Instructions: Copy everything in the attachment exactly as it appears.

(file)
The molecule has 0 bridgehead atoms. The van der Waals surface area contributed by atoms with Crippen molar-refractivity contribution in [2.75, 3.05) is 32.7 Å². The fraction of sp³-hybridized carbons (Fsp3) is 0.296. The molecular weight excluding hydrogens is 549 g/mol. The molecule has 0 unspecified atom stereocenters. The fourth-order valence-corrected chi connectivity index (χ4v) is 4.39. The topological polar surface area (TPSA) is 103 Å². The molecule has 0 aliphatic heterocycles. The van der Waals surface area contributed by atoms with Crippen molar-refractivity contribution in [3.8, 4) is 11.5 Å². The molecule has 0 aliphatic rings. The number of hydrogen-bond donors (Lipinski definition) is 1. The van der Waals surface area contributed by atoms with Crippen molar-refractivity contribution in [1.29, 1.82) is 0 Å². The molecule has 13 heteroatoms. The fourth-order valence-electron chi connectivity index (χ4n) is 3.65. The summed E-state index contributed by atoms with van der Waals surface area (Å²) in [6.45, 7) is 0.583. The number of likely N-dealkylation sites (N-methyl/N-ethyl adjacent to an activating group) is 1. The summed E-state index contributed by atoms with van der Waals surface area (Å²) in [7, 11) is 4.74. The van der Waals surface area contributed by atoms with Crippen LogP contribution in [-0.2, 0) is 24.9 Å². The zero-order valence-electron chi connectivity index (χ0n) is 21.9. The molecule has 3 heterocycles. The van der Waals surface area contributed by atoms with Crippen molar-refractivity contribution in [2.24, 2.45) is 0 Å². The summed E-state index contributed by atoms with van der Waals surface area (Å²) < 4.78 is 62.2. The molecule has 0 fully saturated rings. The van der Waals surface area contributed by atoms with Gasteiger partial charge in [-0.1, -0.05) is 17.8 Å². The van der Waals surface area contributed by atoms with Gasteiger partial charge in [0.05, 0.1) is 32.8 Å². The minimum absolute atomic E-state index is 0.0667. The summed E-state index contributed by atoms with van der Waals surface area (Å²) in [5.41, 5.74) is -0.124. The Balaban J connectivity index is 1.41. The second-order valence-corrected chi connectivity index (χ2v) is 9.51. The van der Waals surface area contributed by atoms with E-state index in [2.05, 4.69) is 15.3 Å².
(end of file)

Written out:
The molecule has 0 bridgehead atoms. The van der Waals surface area contributed by atoms with Crippen molar-refractivity contribution in [2.75, 3.05) is 32.7 Å². The fraction of sp³-hybridized carbons (Fsp3) is 0.296. The molecular weight excluding hydrogens is 549 g/mol. The molecule has 0 unspecified atom stereocenters. The fourth-order valence-corrected chi connectivity index (χ4v) is 4.39. The topological polar surface area (TPSA) is 103 Å². The molecule has 0 aliphatic heterocycles. The van der Waals surface area contributed by atoms with Crippen molar-refractivity contribution in [3.8, 4) is 11.5 Å². The molecule has 0 aliphatic rings. The number of hydrogen-bond donors (Lipinski definition) is 1. The van der Waals surface area contributed by atoms with Crippen molar-refractivity contribution in [1.29, 1.82) is 0 Å². The molecule has 13 heteroatoms. The fourth-order valence-electron chi connectivity index (χ4n) is 3.65. The summed E-state index contributed by atoms with van der Waals surface area (Å²) in [6.45, 7) is 0.583. The number of likely N-dealkylation sites (N-methyl/N-ethyl adjacent to an activating group) is 1. The summed E-state index contributed by atoms with van der Waals surface area (Å²) in [7, 11) is 4.74. The van der Waals surface area contributed by atoms with Crippen LogP contribution in [-0.2, 0) is 24.9 Å². The zero-order valence-electron chi connectivity index (χ0n) is 21.9. The molecule has 3 heterocycles. The van der Waals surface area contributed by atoms with Crippen molar-refractivity contribution in [2.24, 2.45) is 0 Å². The summed E-state index contributed by atoms with van der Waals surface area (Å²) < 4.78 is 62.2. The molecule has 0 fully saturated rings. The van der Waals surface area contributed by atoms with Gasteiger partial charge in [-0.1, -0.05) is 17.8 Å². The van der Waals surface area contributed by atoms with Gasteiger partial charge in [0.05, 0.1) is 32.8 Å². The minimum absolute atomic E-state index is 0.0667. The summed E-state index contributed by atoms with van der Waals surface area (Å²) in [5.41, 5.74) is -0.124. The Balaban J connectivity index is 1.41. The second-order valence-corrected chi connectivity index (χ2v) is 9.51. The van der Waals surface area contributed by atoms with E-state index in [2.05, 4.69) is 15.3 Å².